This round-up of YA ballet books is sponsored by Algonquin Young Readers.
Best friends Marine and Kate have trained since childhood at the Paris Opera Ballet School. Before the start of their final year, they begin to ask themselves how far they would go to be named the one who will join the Opera’s prestigious corps de ballet. Would they cheat? Seduce the most talented boy in the school, dubbed the Demigod, for it? Would they risk death for it? Neither girl is sure. As selection day draws near, the competition—for the Prize, for the Demigod—becomes fiercer, and Marine and Kate realize they have everything to lose, including each other.
Like a lot of kids growing up, I was fascinated by ballet. I can’t remember the first time I saw a ballet performance on TV or in the movies, but I do remember the feeling of watching these dancers soar across the stage, dynamic and captivating their audiences with every movement.
But after the lights have dimmed and the theatres are empty, what does it actually mean to be a ballerina? What stories come to life in the halls of ballet schools and in dancers’ homes? What experiences influence and impact the dance?
The Walls Around Us by Nova Ren Suma is often the first title I think of when asked for a ballet book, and it’s memorable for more than just the ties to dance. Nova Ren Suma takes readers into the dream of dancing, but she also asks them to walk alongside ghosts, those spirits of dreams lost to time and ambition and horror. It’s hard to describe the plot without spoiling the journey of the book, but I’ve yet to come across a novel about ballet that tangles together terrifying scenes with gorgeous prose so beautifully.
Ballet is a demanding art and career, and most dancers start at a very early age. Pointe by Brandy Colbert is the story of one such dancer, whose life is changed by ballet and driven by it, even when she isn’t quite sure of what it means in her life. Theo is a black ballerina striving to succeed in a field that has historically not been welcoming of POC dancers, and her experiences in and out of the studio infuse the story with honesty and truth.
Aspiring ballerinas may also find lots to relate to and love in Bunheads by Sophie Flack, as protagonist Hannah Ward must decide between her dream of being a successful dancer with her company and the possibility of love outside the studio walls. The cover of Bunheads is as striking as the story itself, and its kaleidoscopic perspective reflects the different aspects of Hannah’s life.
But what happens when your dream of being a ballerina is derailed by an insidious and all-too-common societal expectation? How It Feels to Fly by Kathryn Holmes delves into the life of an aspiring ballet dancer dealing with the pressure of looking a certain way to be “successful,” and the toxic things she thinks she has to do to be “better.” Samantha’s story is unfortunately a familiar one, and as Holmes takes readers through her journey, you can’t help but hope that Sam will find a way through to being healthy and happy in her dream.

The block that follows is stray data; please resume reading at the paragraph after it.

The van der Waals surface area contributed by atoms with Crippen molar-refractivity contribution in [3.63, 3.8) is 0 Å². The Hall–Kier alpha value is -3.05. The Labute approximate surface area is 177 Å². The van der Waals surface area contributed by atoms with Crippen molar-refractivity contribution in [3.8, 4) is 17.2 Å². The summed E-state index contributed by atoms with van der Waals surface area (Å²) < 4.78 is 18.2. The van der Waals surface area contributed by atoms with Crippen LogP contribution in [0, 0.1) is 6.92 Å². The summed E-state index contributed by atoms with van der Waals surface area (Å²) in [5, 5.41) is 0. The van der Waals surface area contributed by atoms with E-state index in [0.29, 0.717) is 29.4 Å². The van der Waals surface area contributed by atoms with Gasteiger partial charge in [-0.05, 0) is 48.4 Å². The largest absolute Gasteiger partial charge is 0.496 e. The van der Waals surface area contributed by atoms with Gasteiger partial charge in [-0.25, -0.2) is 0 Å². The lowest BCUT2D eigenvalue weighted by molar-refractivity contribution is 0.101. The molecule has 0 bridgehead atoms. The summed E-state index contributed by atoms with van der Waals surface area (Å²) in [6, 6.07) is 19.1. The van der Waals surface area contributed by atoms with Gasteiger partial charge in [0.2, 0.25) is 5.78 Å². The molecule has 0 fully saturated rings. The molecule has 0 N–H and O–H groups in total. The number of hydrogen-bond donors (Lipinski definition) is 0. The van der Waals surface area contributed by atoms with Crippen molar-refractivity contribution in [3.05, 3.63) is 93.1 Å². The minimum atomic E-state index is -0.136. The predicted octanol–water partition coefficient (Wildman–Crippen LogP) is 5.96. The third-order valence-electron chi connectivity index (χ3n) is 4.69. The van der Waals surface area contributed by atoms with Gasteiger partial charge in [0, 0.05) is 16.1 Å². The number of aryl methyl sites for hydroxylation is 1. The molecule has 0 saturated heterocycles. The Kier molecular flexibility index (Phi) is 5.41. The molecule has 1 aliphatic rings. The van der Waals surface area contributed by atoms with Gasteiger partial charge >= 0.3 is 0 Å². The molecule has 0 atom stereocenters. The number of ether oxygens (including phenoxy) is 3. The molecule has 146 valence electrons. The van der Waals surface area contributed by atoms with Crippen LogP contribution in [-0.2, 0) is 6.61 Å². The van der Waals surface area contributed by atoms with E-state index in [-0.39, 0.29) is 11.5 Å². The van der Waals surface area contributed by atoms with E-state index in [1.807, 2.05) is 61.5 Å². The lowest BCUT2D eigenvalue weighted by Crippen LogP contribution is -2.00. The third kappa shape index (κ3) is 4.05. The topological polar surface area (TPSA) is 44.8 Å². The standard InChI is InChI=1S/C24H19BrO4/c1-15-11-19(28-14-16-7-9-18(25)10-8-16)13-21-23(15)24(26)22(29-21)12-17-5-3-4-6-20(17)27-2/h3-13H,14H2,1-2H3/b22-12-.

For readers looking for high-stakes drama in a ballet company, Tiny Pretty Things by Sona Charaipotra and Dhonielle Clayton is exactly what you need to pick up. Charaipotra and Clayton introduce you to three focused dancers who will do anything to become prima ballerina, and each chapter ramps up the complicated relationships until you’re on the edge of your couch wondering what’s going to happen next and who’ll be triumphant on the stage at the end of it all.
Various Positions by Martha Schabas is also set in a ballet company, though we follow just one character, Georgia, as she leaves for the Royal Ballet Company and a life of only dance. But what parts of herself will she lose along the way, and will that sacrifice be worth it? Schabas reveals the convoluted and sometimes dangerous connections formed within a ballet troupe through Georgia’s shy and unsure gaze.
But though ballet can sometimes be stereotyped as a very solitary dream, with few real connections, that’s not always the case. In Rose Sees Red, Cecil Castellucci tells the story of two ballerinas–one from Russia and the other from the United States–who meet one evening in the 1980s, and strike up a friendship over that night despite the near-impossibility of their encountering each other.
Paula Chase also explores friendship and family in her novel So Done, as friends Bean and Tai deal with a transition period entering their 8th grade year. Both are dancers, though their interest in ballet and hip-hop dance may draw them apart from each other just as much as changes in their living situations threaten to. But ballet–and dance in general–is all about connecting, and Bean and Tai may just find that their differences can hold them together still.